Puerto Ricos banking industry surpassed $100 billion in assets at the end of 2000. Through the Federal Deposit Insurance Corp., the federal government guarantees our deposits and the federal programs Fedetal Housing Authority, Housing & Urban Development, Freddy Mac and Ginny Mae foster a thriving mortgage banking sector in Puerto Rico where 70% of our workers are homeowners thanks to mortgages, most of which are guaranteed by the federal government through its programs. The same may be said of federal programs to guarantee highway construction.
Its not difficult to conclude that the services of the banking, accounting, legal and insurance sectors depend on and live off the guarantees available under federal programs that make financing and services available; all of this thanks to federal programs that do not exist in other countries.
Then, theres the tourism sector that despite all recent efforts, still contributes only 6% or 7% to our gross domestic product and the cruise ship industry that generates considerable demand for services. Ninety percent of our visitors come from the U.S. mainland. They come to our shores because its a U.S. territory. You need only travel throughout the Caribbean to appreciate what it feels like to arrive at a port like San Juan were the U.S. immigration and other laws apply and to appreciate the order and the infrastructure of ports and airports. In short, our tourism industry would not exist without those northern visitors. European tourism is limited and the Latin American tourist usually goes to the U.S. mainland.
Our dynamic commercial sector depends on and expands thanks to the purchasing power of consumers. But while only 20% pay out of their pockets for all they consume, almost 80% of our population receives some benefit under the federal Nutritional Assistance Program (PAN). What would be the pro-rata cost if there were no Food & Drug Administration and Farmers Home programs in Puerto Rico, or U.S. Department of Agriculture Nutritional Assistance and School Lunch programs? What would be the cost of federal crop insurance and subsidies? The cost of foodstuffs would be even higher, we would have fewer shopping centers and the costs of transportation and distribution would be prohibitive because few customers could pay for food, furniture, clothes and the like. Where would our famous shopping malls be without 45% of purchases made in cash?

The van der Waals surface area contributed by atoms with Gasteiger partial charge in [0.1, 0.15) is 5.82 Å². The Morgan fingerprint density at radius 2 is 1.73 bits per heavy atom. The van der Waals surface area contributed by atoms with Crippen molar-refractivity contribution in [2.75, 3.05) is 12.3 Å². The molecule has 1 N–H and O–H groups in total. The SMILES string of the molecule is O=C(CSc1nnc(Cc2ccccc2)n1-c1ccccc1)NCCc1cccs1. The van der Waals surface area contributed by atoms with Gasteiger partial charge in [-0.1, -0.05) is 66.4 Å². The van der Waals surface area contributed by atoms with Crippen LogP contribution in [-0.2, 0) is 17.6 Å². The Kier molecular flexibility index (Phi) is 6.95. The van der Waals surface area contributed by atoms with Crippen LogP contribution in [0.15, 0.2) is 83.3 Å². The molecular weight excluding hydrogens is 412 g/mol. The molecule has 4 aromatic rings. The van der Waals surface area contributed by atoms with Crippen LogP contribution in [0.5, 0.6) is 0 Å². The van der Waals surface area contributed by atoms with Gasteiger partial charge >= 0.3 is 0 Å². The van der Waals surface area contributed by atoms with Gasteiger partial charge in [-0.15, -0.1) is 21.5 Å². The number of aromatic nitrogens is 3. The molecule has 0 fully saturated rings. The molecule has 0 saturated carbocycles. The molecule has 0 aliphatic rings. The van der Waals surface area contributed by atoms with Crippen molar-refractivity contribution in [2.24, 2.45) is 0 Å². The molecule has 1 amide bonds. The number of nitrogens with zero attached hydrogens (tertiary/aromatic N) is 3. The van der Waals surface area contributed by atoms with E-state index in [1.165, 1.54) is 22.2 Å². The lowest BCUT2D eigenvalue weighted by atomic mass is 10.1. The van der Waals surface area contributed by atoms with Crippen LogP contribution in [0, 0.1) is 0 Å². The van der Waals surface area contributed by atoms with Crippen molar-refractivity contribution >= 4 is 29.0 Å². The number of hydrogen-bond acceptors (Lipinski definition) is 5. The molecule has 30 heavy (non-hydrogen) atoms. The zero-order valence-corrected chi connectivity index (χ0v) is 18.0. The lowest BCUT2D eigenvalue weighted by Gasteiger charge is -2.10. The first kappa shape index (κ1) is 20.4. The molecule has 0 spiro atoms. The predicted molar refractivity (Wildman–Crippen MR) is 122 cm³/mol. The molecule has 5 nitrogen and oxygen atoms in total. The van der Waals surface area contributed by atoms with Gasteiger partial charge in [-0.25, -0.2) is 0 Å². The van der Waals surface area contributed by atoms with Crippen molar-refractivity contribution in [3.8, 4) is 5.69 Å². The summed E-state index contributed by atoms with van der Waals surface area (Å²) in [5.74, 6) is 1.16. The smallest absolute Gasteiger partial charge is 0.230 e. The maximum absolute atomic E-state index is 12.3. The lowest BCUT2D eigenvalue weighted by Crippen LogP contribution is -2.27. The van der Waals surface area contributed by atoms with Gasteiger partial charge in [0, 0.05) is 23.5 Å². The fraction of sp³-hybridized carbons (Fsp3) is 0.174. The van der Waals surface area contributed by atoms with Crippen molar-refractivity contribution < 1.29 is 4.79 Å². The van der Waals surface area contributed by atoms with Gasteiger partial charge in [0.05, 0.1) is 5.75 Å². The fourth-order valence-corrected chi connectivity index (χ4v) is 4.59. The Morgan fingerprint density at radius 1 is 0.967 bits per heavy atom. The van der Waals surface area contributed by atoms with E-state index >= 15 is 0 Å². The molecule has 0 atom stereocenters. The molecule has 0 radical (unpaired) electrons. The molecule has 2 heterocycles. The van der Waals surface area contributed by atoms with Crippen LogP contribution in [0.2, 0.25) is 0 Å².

The variety of products, businesses and suppliers in Puerto Ricos commerce sector exist thanks to direct contributions of at least $3 billion in federal funds.
Of the state government we need only say that it constitutes the largest structural defect of our island economy. While it employs 22% of the workforce, the value of its services is practically nil for 30% of the population, who pays double for services it doesnt use, and 60% of the people does not receive adequate services and pays very little for them.
We must learn from the system of counties they have in the mainland and we should adopt a flat tax so that the underground economy help defray our operational costs. Moreover, public service employees would give more valuable services if they worked in the private sector, and would probably also generate more income, although they would probably enjoy fewer holidays and fringe benefits, which are not at all helpful to a vibrant, developing economy.
Our cultural and national pride should not blind us to the realization that much bigger countries with considerable cultural and historical wherewithal today live in tragic collective suffering with a somewhat tumultuous future for its youth and a not-so-golden retirement years for its elderly. Neither should we forget that the most productive citizens in those countries constantly seek to migrate to the U.S. mainland where we in Puerto Rico, by virtue of our U.S. citizenship, could relocate without restriction.
Jose R. Madera
Editors Note: Jose R. Madera is a former administrator of the Economic Development Administration who lives in San Juan.
This Caribbean Business article appears courtesy of Casiano Communications.